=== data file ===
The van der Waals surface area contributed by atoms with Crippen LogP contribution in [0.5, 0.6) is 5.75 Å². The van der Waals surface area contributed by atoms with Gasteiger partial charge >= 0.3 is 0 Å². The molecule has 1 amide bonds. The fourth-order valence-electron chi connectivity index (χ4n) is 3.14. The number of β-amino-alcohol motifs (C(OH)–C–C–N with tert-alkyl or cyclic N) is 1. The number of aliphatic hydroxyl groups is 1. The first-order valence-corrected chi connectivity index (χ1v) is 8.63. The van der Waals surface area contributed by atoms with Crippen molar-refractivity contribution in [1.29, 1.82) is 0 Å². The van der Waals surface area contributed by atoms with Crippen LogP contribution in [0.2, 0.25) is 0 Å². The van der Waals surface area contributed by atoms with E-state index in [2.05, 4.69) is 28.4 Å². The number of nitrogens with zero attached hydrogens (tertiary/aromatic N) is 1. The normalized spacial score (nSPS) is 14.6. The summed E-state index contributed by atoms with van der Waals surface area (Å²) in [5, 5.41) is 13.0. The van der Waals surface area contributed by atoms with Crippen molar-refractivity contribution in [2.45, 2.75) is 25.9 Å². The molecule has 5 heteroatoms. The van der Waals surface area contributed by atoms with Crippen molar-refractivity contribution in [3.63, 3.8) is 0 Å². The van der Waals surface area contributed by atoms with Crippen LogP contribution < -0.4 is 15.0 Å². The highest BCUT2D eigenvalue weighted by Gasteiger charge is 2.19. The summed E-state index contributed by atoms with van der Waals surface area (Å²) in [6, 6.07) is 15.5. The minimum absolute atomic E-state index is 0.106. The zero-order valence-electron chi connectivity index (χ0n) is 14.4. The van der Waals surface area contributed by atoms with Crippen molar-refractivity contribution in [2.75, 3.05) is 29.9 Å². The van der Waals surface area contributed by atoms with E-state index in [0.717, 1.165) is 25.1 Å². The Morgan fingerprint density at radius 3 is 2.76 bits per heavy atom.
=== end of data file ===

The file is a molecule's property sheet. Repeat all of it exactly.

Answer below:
The van der Waals surface area contributed by atoms with Crippen LogP contribution in [0.5, 0.6) is 5.75 Å². The van der Waals surface area contributed by atoms with Gasteiger partial charge >= 0.3 is 0 Å². The molecule has 1 amide bonds. The fourth-order valence-electron chi connectivity index (χ4n) is 3.14. The number of β-amino-alcohol motifs (C(OH)–C–C–N with tert-alkyl or cyclic N) is 1. The number of aliphatic hydroxyl groups is 1. The first-order valence-corrected chi connectivity index (χ1v) is 8.63. The van der Waals surface area contributed by atoms with Crippen molar-refractivity contribution in [1.29, 1.82) is 0 Å². The van der Waals surface area contributed by atoms with Crippen LogP contribution in [0.2, 0.25) is 0 Å². The van der Waals surface area contributed by atoms with E-state index in [2.05, 4.69) is 28.4 Å². The number of nitrogens with zero attached hydrogens (tertiary/aromatic N) is 1. The normalized spacial score (nSPS) is 14.6. The summed E-state index contributed by atoms with van der Waals surface area (Å²) in [5, 5.41) is 13.0. The van der Waals surface area contributed by atoms with Crippen molar-refractivity contribution in [2.45, 2.75) is 25.9 Å². The molecule has 5 heteroatoms. The van der Waals surface area contributed by atoms with Crippen molar-refractivity contribution in [3.63, 3.8) is 0 Å². The van der Waals surface area contributed by atoms with Crippen LogP contribution < -0.4 is 15.0 Å². The highest BCUT2D eigenvalue weighted by Gasteiger charge is 2.19. The summed E-state index contributed by atoms with van der Waals surface area (Å²) in [6, 6.07) is 15.5. The minimum absolute atomic E-state index is 0.106. The zero-order valence-electron chi connectivity index (χ0n) is 14.4. The van der Waals surface area contributed by atoms with Crippen molar-refractivity contribution in [2.75, 3.05) is 29.9 Å². The van der Waals surface area contributed by atoms with E-state index in [0.717, 1.165) is 25.1 Å². The Morgan fingerprint density at radius 3 is 2.76 bits per heavy atom.